The meaning of books in our lives
There is definitely a reason why the world celebrates a Book Day! It is not because books are as indispensible as food or medicine. We can easily live without books but the question I need to ask here today is: Do we want to?
I dare say the answer is no. But I am biased. I happen to thrive on books. They fill my life with a lot more than I can personally experience every day in a reality that is often mundane and not massively exciting. They give me insights into the minds of other people, enriching my own and helping me problem solve those occasions I have not encountered in life. And they are also an infinite amount of fun.
So we celebrate World Book Day to remind people of just how much books can mean to their lives.
The first World Book Day was celebrated in 1995 when Unesco decided this should be a worldwide reminder of the importance of books. However, the tradition had started decades before in Catalonia, Spain, when, on April 23, in memory of the death of the writer of Don Quixote, Cervantes, the men would give a rose to the women, who, in their turn, would give a book to the men. Even today, half the books sold inCataloniaare bought during this day.
A tradition but one which means a lot more than a simple tradition because, where the book is concerned, there is life itself: education, entertainment, information. The wisdom of the world between two printed covers.
It is difficult to think of the book with anything less than total respect. And anyone who loves reading knows exactly what I’m talking about and understands me straight off.
It was a pleasant surprise for us in the National Book Council when research we commissioned indicated there are many Maltese who love to read, though not all love to read books. We were also happy that a high percentage of these like to read in our language, Maltese. And this is also corroborated by the hundreds of books published each year inMalta. In a country of a few hundred thousand, with a very limited market, it is truly a wonderful thing that we have so many hard-working writers, illustrators and book producers. And no less so that we have courageous publishers who, most probably, go against the advice given to them by their accountants and publish so many books of a level that is comparable and at times even better than those of countries with gigantic markets.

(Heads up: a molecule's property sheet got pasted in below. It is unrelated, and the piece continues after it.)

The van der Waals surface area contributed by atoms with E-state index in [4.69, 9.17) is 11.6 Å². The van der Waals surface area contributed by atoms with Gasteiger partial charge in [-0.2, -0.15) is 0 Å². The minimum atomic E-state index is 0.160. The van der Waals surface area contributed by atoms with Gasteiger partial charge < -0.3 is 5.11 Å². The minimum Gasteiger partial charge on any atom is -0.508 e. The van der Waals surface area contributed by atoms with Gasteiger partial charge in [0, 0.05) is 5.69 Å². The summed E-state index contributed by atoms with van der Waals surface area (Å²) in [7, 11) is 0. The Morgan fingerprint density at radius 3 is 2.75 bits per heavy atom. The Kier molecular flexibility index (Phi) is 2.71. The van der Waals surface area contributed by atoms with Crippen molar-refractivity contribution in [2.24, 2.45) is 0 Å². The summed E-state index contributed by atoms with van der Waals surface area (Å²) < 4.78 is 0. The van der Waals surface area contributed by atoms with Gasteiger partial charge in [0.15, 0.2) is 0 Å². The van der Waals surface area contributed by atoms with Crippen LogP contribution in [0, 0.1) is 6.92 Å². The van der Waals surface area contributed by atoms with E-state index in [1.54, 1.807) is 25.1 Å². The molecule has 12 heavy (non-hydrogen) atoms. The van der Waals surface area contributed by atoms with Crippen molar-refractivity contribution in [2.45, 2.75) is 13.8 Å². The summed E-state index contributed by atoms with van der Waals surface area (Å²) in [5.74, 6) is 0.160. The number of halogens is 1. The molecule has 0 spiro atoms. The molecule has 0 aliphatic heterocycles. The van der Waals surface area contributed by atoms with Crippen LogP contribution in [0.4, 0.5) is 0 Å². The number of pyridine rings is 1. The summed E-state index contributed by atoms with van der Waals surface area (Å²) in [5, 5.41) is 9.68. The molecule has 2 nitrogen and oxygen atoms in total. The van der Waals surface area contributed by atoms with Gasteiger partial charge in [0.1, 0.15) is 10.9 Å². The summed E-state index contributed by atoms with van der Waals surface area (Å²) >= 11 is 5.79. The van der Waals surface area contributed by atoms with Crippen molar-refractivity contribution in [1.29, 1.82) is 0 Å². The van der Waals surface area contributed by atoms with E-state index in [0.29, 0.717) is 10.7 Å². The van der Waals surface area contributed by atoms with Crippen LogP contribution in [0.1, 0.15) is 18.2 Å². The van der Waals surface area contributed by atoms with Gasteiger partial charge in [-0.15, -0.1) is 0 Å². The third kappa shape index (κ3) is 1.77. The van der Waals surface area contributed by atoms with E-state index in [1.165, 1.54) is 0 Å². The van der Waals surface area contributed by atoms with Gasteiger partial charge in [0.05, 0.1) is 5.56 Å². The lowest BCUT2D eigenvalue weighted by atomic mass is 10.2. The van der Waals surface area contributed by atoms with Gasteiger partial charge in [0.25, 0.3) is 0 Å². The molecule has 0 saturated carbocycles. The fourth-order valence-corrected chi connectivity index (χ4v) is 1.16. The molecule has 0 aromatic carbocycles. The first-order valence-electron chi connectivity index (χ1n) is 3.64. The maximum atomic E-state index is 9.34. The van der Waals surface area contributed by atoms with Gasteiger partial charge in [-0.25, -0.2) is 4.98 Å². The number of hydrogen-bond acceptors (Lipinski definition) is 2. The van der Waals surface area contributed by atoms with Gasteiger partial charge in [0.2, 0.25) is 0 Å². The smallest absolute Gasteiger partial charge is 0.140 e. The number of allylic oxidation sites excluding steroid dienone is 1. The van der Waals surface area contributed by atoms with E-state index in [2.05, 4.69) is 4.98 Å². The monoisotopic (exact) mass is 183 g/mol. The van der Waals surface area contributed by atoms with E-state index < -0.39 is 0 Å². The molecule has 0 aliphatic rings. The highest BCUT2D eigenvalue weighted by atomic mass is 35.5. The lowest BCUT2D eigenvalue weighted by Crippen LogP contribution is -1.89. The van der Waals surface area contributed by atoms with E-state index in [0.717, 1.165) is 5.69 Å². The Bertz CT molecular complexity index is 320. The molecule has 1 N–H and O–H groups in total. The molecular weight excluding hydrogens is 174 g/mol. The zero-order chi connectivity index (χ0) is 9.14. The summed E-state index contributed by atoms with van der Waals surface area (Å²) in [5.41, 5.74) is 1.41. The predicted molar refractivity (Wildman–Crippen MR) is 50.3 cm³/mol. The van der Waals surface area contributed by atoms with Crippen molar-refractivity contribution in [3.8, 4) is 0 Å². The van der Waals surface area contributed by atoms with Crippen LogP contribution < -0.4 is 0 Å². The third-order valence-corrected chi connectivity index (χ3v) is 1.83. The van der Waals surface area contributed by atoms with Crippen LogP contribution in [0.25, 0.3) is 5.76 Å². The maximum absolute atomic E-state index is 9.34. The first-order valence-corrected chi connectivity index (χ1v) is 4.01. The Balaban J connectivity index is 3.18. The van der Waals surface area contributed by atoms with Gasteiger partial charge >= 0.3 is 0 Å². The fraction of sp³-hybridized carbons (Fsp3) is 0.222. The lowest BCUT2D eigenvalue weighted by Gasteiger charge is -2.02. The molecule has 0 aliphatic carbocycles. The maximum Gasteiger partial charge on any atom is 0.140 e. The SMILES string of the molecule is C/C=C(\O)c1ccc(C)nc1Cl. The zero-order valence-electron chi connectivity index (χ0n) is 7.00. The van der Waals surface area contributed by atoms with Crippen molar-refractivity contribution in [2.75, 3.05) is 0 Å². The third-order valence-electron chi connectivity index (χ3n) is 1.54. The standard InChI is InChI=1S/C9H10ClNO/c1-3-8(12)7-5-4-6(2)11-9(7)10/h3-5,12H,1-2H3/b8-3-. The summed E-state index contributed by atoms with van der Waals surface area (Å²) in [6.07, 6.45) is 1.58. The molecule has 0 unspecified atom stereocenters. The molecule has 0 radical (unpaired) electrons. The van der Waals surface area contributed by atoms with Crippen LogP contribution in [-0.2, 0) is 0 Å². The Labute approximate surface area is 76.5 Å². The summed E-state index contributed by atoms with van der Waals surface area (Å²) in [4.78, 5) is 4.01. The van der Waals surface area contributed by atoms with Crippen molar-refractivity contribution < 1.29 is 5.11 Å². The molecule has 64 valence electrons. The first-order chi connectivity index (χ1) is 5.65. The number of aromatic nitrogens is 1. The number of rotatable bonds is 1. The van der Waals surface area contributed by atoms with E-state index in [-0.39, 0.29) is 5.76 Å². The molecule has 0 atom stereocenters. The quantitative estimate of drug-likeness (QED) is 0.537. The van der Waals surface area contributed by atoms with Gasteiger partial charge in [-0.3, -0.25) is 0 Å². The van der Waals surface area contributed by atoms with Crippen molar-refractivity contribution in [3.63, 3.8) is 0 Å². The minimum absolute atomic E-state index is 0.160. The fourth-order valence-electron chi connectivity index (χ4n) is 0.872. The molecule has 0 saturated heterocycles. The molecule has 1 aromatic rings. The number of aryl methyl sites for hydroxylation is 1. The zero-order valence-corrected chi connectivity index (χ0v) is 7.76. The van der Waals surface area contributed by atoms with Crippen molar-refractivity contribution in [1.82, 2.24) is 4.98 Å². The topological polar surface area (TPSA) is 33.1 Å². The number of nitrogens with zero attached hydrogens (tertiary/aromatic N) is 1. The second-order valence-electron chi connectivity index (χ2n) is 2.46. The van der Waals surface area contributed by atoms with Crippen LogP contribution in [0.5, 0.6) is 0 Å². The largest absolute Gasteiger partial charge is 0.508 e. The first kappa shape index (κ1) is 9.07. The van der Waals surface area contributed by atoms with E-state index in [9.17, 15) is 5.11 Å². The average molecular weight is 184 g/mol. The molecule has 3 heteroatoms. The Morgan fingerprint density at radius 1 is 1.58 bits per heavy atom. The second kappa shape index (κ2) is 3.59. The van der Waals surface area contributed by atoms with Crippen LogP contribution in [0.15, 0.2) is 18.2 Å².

How I wish that those who like to read newspapers, magazines and the internet will also develop a love of books – not even necessarily in the traditional format, because the e-book is quickly making inroads into our country and for me it too is a book.
But I have to admit a particular love for the traditional book that can be carried everywhere and does not need batteries and an internet connection. That is made of a material you might enjoy touching, feeling. That is a desgined packet and not just text.
I read somewhere recently that if the e-book was the original technology and someone invented the paperback afterwards, the chances are it would fly off the shelves because it is so versatile. It does not need electricity, you can wet it, you can write on it, you can bend it and it continues to work. The book is resilient and it is still strong. In our country too, although most certainly not as much as I would like it to be. The book has become almost a symbol of wisdom. But saying it is a symbol might mean to some that it is an abstract concept that does not have a concrete presence and there is nothing further from the truth than this.
Books are tangible vehicles that hold well beyond their small volume. And they fill our world in ways that very little else can, even in a society so dominated by information and communication technologies. The book is the most basic of technologies and, yet, in many ways, the most essential of them all.
On this World Book Day, may I again say how I wish that whoever is reading my words today will go and buy or borrow a book. On any subject, providing it’s one that s/he likes. And read it. And get lost briefly in it and understand, not briefly, just how important books are in our lives.
Dr Mallia is chairman of the National Book Council